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03-11-2020 | Latest News , Asia & Pacific

Video news footage: conflict and COVID-19 pandemic doubly impact education in Butig, Philippines


In Mindanao, the Philippines’ island in the south, protracted conflicts and constant displacement has seriously disrupted young people’s access to education. The long-term repercussions of this for children and the community at large are barely reported.

Ragayan Elementary School in Butig town, Lanao del Sur province, was severely damaged in the conflict between government security forces and a non-state armed group in 2016, along with houses and farms in the two most severely affected villages (barangays) of Ragayan and Poctan.

Some 390 families (approximately 1,950 people) fled to Marawi but were displaced again after a larger armed conflict devastated this city in 2017. The conflict’s impact on the remote municipality was somehow forgotten after the hostilities shifted to the Marawi.

Since 2017, over 250 pupils and their teachers endured an unsafe space in Ragayan—when the rains poured, the pupils got wet because of the bullet-riddled structure, while the teacher’s chalk on the blackboards dissolved. With only two functional classrooms from a previous six, the school had to group students in shifts, with kindergartners and 1st to 3rd graders in the mornings, and 4th to 6th graders in the afternoons.

The International Committee of the Red Cross (ICRC), which has access to this town through the humanitarian aid it provided during the 2016 hostilities, sought in 2019 the support of the community and the ministry of education of the Bangsamoro Autonomous Region in Muslim Mindanao (BARMM) to help the pupils of Ragayan to have a conducive space to study.

Plans to build a temporary learning space and to build a new school structure were pegged for 2020, but the COVID-19 pandemic caused delays. After the easing of some restrictions, 90 members of the community finally managed to work together to build and complete the wooden temporary learning space by the end of September through ICRC’s cash-for-work project.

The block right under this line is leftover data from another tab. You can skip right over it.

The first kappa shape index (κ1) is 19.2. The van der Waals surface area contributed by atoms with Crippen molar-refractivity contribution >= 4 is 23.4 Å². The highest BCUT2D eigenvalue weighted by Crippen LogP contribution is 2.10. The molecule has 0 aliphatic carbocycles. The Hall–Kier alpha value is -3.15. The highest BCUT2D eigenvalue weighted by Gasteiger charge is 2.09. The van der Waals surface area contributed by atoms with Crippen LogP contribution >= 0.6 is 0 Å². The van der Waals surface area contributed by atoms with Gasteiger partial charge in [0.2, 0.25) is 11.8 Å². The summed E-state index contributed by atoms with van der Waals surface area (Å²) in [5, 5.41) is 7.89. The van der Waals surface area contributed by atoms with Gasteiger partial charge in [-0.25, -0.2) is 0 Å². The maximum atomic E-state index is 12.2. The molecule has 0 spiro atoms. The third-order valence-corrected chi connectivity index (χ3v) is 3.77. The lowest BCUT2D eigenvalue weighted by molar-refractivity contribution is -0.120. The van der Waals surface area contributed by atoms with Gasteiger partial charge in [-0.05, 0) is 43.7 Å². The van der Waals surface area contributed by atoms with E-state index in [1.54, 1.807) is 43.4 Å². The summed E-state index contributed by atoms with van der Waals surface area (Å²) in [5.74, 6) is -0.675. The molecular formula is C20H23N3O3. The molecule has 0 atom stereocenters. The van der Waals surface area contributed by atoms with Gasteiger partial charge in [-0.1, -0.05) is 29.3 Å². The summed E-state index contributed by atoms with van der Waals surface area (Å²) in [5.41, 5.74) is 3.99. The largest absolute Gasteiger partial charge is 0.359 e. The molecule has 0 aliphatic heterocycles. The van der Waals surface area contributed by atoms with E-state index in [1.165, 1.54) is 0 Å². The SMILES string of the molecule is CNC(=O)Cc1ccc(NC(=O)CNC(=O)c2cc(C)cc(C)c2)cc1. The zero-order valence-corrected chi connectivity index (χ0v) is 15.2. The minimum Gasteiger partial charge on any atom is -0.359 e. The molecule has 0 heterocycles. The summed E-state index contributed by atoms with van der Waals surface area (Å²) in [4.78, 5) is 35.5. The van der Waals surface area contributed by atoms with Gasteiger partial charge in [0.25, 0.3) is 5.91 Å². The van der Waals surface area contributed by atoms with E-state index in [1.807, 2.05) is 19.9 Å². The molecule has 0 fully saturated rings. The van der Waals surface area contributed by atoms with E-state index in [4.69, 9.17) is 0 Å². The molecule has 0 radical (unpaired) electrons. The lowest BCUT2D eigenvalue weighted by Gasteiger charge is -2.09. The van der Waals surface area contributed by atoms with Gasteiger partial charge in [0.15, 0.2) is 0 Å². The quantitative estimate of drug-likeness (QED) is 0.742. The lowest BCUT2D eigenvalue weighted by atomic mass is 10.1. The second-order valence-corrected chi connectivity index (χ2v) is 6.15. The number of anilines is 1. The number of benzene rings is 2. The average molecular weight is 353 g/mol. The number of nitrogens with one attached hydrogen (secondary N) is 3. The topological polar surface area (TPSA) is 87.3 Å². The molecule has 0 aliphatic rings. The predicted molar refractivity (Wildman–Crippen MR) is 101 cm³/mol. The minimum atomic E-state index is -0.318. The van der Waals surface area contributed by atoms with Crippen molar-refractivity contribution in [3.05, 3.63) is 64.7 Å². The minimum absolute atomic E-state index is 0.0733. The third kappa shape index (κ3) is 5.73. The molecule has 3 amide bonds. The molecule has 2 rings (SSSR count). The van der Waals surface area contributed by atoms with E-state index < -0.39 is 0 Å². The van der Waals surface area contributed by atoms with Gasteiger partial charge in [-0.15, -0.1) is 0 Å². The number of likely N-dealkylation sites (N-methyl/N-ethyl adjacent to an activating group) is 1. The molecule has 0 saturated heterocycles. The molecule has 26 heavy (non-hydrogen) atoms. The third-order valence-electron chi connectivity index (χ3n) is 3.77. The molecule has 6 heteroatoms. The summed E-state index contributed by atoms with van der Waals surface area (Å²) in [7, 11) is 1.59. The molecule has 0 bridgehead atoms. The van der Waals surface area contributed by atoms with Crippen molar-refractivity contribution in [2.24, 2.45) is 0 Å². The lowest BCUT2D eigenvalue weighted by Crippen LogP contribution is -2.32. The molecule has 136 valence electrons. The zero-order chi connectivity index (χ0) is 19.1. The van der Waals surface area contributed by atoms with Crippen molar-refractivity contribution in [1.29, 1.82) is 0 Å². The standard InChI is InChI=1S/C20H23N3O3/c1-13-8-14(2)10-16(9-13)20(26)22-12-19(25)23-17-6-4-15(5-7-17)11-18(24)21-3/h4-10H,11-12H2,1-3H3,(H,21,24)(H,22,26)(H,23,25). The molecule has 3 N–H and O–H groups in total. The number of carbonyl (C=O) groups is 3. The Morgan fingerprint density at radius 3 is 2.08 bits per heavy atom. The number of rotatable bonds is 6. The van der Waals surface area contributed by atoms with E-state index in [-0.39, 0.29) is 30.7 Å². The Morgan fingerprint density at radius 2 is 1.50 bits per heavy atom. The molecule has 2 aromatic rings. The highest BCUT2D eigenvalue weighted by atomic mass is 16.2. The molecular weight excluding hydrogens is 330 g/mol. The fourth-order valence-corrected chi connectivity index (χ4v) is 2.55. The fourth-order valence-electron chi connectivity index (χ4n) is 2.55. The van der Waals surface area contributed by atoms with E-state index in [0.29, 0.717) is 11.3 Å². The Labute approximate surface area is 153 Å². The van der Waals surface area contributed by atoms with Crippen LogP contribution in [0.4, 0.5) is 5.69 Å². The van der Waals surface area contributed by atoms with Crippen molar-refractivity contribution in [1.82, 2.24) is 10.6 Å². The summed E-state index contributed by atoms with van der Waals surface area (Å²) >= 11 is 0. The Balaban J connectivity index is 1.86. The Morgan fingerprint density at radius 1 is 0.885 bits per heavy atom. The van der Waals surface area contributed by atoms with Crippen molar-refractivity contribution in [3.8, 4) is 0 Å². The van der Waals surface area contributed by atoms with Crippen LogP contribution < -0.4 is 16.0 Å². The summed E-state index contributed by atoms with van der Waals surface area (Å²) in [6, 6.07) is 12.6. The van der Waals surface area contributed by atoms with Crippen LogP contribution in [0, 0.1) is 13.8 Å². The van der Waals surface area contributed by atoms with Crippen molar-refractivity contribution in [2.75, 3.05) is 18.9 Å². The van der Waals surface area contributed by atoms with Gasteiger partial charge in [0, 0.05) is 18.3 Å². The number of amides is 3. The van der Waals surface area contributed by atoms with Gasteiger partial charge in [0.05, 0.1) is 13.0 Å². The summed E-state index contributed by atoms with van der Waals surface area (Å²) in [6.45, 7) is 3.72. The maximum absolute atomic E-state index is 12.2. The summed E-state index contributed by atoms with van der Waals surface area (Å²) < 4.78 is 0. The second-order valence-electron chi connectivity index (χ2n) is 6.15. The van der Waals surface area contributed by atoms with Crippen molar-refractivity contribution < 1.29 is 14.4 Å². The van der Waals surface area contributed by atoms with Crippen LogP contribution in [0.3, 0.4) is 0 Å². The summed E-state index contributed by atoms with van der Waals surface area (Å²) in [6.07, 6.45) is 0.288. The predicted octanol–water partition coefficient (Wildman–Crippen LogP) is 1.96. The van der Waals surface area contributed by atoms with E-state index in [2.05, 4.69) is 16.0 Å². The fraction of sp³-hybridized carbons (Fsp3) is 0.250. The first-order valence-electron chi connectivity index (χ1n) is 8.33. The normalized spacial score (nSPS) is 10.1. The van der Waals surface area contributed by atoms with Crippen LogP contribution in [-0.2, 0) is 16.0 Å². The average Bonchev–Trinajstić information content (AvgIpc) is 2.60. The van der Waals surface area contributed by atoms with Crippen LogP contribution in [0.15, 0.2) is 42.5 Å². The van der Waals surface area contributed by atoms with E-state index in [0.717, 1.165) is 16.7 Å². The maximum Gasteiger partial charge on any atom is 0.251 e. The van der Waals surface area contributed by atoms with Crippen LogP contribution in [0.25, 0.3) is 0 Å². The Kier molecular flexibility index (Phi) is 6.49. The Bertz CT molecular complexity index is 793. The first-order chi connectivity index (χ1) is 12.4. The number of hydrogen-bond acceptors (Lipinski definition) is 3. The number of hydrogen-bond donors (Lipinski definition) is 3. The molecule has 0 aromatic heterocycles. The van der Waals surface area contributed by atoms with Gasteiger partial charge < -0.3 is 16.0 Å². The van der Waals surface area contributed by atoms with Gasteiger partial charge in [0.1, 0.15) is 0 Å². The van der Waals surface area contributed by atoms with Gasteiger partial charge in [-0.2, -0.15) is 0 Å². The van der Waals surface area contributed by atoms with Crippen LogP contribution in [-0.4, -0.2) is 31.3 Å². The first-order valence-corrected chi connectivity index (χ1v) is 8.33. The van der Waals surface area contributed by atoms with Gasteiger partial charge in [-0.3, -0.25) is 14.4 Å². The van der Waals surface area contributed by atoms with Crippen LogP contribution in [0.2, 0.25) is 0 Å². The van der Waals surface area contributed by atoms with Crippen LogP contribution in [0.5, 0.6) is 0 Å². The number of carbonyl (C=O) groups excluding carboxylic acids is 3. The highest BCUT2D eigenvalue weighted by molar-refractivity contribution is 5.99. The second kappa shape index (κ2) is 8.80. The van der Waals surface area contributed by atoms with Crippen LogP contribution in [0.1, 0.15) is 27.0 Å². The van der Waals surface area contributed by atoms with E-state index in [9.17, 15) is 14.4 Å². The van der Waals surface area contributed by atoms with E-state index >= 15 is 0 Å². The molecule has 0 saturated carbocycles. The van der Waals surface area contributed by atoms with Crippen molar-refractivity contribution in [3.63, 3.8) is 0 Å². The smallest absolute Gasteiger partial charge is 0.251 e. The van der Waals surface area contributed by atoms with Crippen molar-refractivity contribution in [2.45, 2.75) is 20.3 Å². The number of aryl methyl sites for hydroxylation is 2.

With this project, the students now have a conducive space where they can study while the old and bullet-riddled buildings will be demolished and rebuilt into permanent classrooms complying with the standards of the Department of Education.

Today, due to restrictions for face-to-face learning, Ragayan’s pupils are unable to use the new space and are staying home to study through modules and two-way radio, with the support of their dedicated teachers and parents. But they now have something to look forward to as the ICRC plans to build the new, more permanent structure next year.

For further information, please contact:

Amer Hassan Sanggacala (in Iligan), mobile: +63 917 321 5787

Allison Lopez (in Manila), mobile: +63 908 868 6884

Follow ICRC Philippines on 


Location: Ragayan village, Butig town, Lanao del Sur province, Mindanao island, Philippines            

Date of filming: 7-8 October 2020

Length: 07:07

On-screen credit: ICRC

Copyright: ICRC

00:01 to 00:04 - Wooden sign of Welcome to Barangay (village) Ragayan

00:05 to 00:08- BRoll of daily life in Ragayan: boys walking on the neighborhood

00:09 to 00:14- BRoll of daily life in Ragayan: woman washing her clothes in a river

00:15 to 00:20- BRoll of daily life in Ragayan: farmers tending to their field

00:21 to 00:25- BRoll of daily life in Ragayan: close-up of a mosque with prayers as audio background

00:26 to 00:29- BRoll of daily life in Ragayan: view of a wooden house and green fields

00:30 to 00:39- House riddled with holes as a result of 2016 armed conflict

00:40 to 00:44- Ragayan Elementary School, also severely damaged as a result of the fighting

00:45 to 00:49- View of student in a classroom from a hole in the school’s wall

00:50 to 00:55- Visible damage to school walls

00:56 to 01:00- Teachers looking at damaged school

01:01- 01:15- Namraida Bao, Ragayan Elementary School principal

Noong nakita ko ito, na sira-sira ang school ko, nakaiyak na ako kasi yun… memorable ng papa ko at saka yung mga bata namin interest(ed) sila (na mag-aral).

When I saw the damage to the school, I cried. The school brings with it memories of my father, and the kids there are interested (to study).

01:16- 01:20- View of hole in the classroom’s roof

01:21- 01:25- Pupil (young boy) sitting alone in the classroom

01:26- 01:30- Hole on blackboard

01:31- 01:56- Namraida Bao, Ragayan Elementary School principal

Nahihirapan kami kasi noon... (pauses, teary eyed) yung bata namin na hindi sila... (pauses again, trying to stop tears). Kasi nahihirapan kami yung bata namin na, kapag nagsusulat, tinu(tu)luan ng ulan at saka yung teacher namin (kapag) nagsusulat sa blackboard na nae-erase kasi yung ulan.

We had a difficult time before… Our pupils had a difficult time (because of the damage). When the rain poured, their notebooks got soaked and the teacher’s writings on the blackboard get erased.

01:57- 02:10- Teacher and principal inspecting books that were damaged after being soaked in rain

02:11- 02:24- Namraida Bao, Ragayan Elementary School principal

Karamihan sa amin walang pinag-aralan. Kaya yun, sabi ko sa mga teacher ko, kailangan maggawa tayo ng paraan para tuluy-tuloy ang pagtuturo natin sa kanila.